If the 1's don't make it, look at what could happen

Call it a statistical quirk, a mildly interesting coincidence or something even less important than that. But for the 17th consecutive NCAA Tournament, this fact remains inviolate:

In odd-numbered years, all four No. 1 seeds advance to the Sweet Sixteen. In even-numbered years, a No.1 goes down early.

(Those who picked Pitt/Pacific to knock off Washington in the second round probably wish we'd mentioned this last week and spared your bracket the damage. Sorry.)

This being 2005, they're all in. Illinois, Washington, Duke and North Carolina will now attempt to make history by all advancing to the Final Four.

There are statistical absolutes at either end of the tournament. No No. 1 seed has ever lost in the first round, but four No. 1s have never won four games apiece.

If it happens this year, we could have the best of times in St. Louis.

A Duke-Carolina Final Four game? Somebody sedate Billy Packer. Even taking (some) of the overarching rivalry hysteria out of that potential matchup, it would be one heck of a 2005 rubber match, after the first two games this season went down to the wire.

Washington-Illinois could be a potential classic, as well, with six fast and fearless perimeter players going at each other. Between Dee Brown and Nate Robinson, there would be plenty of short-man gusto on the court. And it would be a great validating moment for Bruce Weber and Lorenzo Romar, two coaches who have admirably handled their first seasons as true national curiosities.

But you know it's not going to happen. It never does.

So instead of blue-skying about a dream scenario in St. Louis, let's look at this from the pessimist's perspective.

Here are the worst things that could happen to the tournament from this point on:

1) Wisconsin wins it all
Offensive basketball is set back four decades. Bo Ryan becomes an even bigger know-it-all. And those uniforms, with the numbers visible from Mars and no names on the back ...

Wasn't there a resolution passed in 2000, after Dick Bennett's squad scored 41 points in a national semifinal, prohibiting the Badgers' return to the Final Four? Even with a different coach, Wisconsin is still hard to watch, having scored more than 64 points just once in its last nine games.

Enjoying the Wisconsin-North Carolina State game Friday will be a chore. First team to 50 might win that one in a catatonic Carrier Dome. And if the Badgers do win, it could derail a possible North Carolina-N.C. State regional final, which would be fun simply for all the pressure heaped on the Tar Heels.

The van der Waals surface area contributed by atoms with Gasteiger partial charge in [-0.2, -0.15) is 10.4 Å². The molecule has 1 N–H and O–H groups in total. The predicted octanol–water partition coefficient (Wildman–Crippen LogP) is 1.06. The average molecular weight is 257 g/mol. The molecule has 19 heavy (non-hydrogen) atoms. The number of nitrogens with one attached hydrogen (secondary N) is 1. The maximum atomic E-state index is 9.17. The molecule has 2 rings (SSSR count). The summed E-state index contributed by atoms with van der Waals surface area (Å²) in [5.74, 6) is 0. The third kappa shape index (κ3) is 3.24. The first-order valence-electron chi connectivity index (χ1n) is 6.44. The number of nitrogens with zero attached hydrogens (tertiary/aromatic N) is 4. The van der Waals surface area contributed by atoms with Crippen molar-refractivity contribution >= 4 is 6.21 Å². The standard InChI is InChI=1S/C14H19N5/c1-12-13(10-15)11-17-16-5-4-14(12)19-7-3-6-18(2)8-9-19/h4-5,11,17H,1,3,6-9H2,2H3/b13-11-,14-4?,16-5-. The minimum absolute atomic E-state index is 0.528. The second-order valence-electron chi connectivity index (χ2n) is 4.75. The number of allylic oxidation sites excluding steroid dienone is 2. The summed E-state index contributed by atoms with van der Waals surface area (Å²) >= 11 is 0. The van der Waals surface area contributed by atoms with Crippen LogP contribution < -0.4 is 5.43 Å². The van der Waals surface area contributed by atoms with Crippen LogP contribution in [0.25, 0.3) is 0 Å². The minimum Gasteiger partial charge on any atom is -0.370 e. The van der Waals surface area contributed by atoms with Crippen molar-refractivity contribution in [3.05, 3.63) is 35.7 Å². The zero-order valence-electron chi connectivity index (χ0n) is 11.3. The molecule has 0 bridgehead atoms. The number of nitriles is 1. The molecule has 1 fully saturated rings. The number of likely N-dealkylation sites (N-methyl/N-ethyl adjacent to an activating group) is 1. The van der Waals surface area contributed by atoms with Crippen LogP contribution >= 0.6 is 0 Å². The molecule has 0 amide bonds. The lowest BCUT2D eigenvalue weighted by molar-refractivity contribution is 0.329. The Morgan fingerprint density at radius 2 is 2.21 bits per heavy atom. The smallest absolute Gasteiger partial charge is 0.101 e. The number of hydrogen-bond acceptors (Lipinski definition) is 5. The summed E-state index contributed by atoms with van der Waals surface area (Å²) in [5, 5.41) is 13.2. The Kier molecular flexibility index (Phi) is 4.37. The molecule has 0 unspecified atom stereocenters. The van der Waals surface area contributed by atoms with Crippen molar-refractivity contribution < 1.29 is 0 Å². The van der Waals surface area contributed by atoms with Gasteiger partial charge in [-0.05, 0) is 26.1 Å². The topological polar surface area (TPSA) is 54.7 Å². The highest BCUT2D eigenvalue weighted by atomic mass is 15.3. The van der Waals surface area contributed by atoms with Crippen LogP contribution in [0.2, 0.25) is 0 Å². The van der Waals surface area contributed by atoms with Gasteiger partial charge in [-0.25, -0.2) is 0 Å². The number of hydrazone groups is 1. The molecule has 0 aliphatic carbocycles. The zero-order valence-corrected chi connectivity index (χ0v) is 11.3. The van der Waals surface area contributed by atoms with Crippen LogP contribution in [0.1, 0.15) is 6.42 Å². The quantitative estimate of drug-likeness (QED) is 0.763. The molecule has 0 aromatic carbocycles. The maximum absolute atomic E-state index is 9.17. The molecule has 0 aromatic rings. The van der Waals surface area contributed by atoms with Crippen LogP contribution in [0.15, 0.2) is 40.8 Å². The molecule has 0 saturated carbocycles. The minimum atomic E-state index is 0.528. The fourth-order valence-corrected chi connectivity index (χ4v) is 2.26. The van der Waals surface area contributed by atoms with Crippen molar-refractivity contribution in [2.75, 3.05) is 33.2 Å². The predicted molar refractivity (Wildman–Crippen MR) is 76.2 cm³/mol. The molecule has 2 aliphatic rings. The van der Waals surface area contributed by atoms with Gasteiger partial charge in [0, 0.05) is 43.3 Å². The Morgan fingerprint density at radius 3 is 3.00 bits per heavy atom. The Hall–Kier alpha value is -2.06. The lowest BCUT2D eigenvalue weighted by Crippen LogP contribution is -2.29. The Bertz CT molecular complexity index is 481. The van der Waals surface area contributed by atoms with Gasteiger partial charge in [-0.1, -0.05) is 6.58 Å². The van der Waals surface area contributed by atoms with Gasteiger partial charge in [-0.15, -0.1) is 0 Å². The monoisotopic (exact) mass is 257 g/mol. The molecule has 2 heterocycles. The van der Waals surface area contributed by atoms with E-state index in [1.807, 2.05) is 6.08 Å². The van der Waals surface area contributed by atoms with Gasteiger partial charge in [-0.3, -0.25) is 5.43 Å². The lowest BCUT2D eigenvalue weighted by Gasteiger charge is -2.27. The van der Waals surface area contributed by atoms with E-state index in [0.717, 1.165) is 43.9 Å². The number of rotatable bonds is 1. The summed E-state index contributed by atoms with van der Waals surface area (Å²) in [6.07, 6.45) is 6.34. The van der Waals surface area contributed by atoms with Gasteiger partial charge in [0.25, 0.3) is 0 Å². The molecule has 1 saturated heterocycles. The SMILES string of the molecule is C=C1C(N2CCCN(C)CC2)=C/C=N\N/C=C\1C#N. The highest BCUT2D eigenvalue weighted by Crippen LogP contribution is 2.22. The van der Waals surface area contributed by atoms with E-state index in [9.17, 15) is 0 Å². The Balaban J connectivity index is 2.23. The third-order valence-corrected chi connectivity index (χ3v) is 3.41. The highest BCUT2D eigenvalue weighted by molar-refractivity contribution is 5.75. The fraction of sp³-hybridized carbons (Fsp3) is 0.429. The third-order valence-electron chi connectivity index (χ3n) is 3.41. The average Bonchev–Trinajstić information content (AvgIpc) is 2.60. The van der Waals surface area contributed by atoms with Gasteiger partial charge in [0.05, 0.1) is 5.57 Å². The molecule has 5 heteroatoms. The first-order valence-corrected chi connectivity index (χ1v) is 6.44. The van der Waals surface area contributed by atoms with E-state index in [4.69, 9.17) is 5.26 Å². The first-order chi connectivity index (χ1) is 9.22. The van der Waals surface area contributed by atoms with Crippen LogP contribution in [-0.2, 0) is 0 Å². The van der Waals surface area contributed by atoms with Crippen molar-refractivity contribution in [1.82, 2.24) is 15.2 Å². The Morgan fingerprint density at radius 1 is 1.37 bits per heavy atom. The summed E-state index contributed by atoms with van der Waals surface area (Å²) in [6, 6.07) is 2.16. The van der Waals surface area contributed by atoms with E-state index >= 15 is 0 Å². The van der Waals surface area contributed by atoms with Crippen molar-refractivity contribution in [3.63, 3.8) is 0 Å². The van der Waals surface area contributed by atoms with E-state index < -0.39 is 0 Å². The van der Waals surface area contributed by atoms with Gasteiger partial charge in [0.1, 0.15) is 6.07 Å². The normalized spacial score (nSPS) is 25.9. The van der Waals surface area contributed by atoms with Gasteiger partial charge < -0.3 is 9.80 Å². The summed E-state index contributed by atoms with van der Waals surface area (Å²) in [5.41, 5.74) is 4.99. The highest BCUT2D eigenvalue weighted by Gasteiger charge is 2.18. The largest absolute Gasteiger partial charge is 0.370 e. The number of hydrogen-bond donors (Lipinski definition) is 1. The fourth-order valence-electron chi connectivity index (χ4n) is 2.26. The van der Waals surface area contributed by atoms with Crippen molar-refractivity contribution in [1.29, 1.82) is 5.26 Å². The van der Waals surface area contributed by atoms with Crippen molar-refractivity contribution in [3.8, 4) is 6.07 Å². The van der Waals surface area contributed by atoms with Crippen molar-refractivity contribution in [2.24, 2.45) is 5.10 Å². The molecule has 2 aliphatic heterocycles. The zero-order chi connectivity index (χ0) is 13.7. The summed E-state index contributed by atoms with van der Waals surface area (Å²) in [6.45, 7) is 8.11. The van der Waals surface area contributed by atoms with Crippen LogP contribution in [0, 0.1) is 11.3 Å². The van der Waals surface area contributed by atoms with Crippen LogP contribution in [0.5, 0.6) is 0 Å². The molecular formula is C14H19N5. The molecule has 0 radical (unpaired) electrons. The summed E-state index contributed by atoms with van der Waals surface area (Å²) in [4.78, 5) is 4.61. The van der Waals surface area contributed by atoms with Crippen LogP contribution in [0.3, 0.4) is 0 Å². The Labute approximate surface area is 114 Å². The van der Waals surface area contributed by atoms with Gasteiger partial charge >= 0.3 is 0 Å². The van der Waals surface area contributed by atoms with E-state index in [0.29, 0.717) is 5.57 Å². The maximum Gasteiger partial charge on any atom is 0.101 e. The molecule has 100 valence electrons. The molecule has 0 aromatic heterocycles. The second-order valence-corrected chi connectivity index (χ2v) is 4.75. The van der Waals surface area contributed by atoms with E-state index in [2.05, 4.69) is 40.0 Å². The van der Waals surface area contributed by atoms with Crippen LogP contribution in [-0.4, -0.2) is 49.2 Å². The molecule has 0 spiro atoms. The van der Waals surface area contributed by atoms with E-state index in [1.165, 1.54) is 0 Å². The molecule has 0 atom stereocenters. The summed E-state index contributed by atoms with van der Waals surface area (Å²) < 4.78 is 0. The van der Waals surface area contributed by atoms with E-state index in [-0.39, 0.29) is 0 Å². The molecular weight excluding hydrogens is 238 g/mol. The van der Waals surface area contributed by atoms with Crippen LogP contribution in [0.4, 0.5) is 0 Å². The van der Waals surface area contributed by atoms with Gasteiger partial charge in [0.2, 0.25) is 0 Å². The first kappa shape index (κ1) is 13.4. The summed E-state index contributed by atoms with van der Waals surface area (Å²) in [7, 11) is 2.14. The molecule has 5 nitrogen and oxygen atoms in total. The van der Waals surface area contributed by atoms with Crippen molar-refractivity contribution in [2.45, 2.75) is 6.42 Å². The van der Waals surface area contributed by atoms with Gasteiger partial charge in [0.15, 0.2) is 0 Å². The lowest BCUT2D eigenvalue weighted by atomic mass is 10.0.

2) Duke-Kentucky III is pre-empted by Utah-Michigan State

Everyone remembers the two regional final classics of the 1990s – the Christian Laettner shot in 1992 and the less-heralded Kentucky comeback in '98. What people don't remember are the other times post-Laettner that the selection committee unsuccessfully tried to pit the Blue Devils and Wildcats.

In 1994, Duke was a No. 2 seed and Kentucky a No. 3, but the Wildcats were stunned in the second round by Marquette. In 2001, the committee outdid itself, pointing the two toward a regional final in Philadelphia (site of the '92 game), but USC upset Kentucky in the Sweet 16.

It would be another swell matchup this time around. Failing that, CBS would take either of the two as regional-final consolation prizes. It likely would be less pleased by Utes-Spartans.

Utah does have Andrew Bogut as a drawing card, and Michigan State does have Tom Izzo. But Ray Giacoletti could spend all day on a street corner in Austin without being recognized as the coach of the Utes, and the Spartans' players have an odd dearth of charisma.

3) West Virginia wins in Albuquerque
John Beilein is a terrific coach who has literally worked his way up on every level of the game: high school; junior college; Divisions III, II and I. His teams can be fun to watch. But if his Mountaineers advance further than they have at any time since the Jerry West days, he'd be killing off some quality story lines.

Beating Bob Knight in the Sweet 16 would be good for those who like to smile at a basketball game, since the sport is supposed to be fun and it never is with The General. And it might put a sock in Knight's mouth when it comes to ripping Indiana and Mike Davis five years after the fact. But Knight's presence demands attention, provokes fascination and spurs debate. John Beilein's presence would do none of those things.

It would also derail a delicious possibility: Knight vs. Rick Pitino in the regional final. Nine Final Fours and four national titles between them, and each seeking to cap off the rebuilding process at a new school. Last time they met, at Indiana and Kentucky, respectively, Pitino wiped the floor with Knight, 99-65.

4. Wisconsin-Milwaukee spoils the setup in Chi-town
Everybody loves Cinderella, especially when Cinderella plays an entertaining style like the Panthers'. But this is generally the time when the low-profile, hyphenated urban schools from off-brand leagues check out, leaving the national championship to the big boys. (North Carolina-Charlotte being the last Final Four exception, in 1977.)

As much fun as it might be to see Bruce Pearl stick it to the grudge-holding Illinois fans, it wouldn't do much good for the tourney's ratings. The Illini and Tobacco Road are driving this bus right now, and CBS doesn't want it driven straight into the Chicago River. (At least not until the regional final, when Illinois vs. either Arizona or Oklahoma State would be sensational.)

Disappointment or anticlimax – or both – lurks in every region, waiting to take down a developing story. And given the history of the tournament, it's likely to happen somewhere.

Pat Forde is a senior writer for ESPN.com. He can be reached at ESPN4D@aol.com.